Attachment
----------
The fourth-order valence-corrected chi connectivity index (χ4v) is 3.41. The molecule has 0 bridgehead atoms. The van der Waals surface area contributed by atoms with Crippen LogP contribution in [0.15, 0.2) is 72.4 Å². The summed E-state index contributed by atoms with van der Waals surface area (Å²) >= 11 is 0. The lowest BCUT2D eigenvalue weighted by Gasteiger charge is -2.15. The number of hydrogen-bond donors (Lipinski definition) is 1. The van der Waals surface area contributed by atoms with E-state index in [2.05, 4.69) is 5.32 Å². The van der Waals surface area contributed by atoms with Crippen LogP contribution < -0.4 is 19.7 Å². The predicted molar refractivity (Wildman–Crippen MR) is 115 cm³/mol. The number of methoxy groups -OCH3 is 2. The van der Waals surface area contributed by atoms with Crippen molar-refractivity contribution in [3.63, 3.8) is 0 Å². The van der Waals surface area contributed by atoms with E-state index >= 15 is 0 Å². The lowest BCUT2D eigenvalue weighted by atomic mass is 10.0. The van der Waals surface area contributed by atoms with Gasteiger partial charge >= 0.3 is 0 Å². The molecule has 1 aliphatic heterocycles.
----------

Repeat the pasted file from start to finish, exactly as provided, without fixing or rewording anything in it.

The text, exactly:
The fourth-order valence-corrected chi connectivity index (χ4v) is 3.41. The molecule has 0 bridgehead atoms. The van der Waals surface area contributed by atoms with Crippen LogP contribution in [0.15, 0.2) is 72.4 Å². The summed E-state index contributed by atoms with van der Waals surface area (Å²) >= 11 is 0. The lowest BCUT2D eigenvalue weighted by Gasteiger charge is -2.15. The number of hydrogen-bond donors (Lipinski definition) is 1. The van der Waals surface area contributed by atoms with E-state index in [2.05, 4.69) is 5.32 Å². The van der Waals surface area contributed by atoms with Crippen LogP contribution < -0.4 is 19.7 Å². The predicted molar refractivity (Wildman–Crippen MR) is 115 cm³/mol. The number of methoxy groups -OCH3 is 2. The van der Waals surface area contributed by atoms with Crippen molar-refractivity contribution in [3.63, 3.8) is 0 Å². The van der Waals surface area contributed by atoms with E-state index >= 15 is 0 Å². The lowest BCUT2D eigenvalue weighted by atomic mass is 10.0. The van der Waals surface area contributed by atoms with Gasteiger partial charge >= 0.3 is 0 Å². The molecule has 1 aliphatic heterocycles.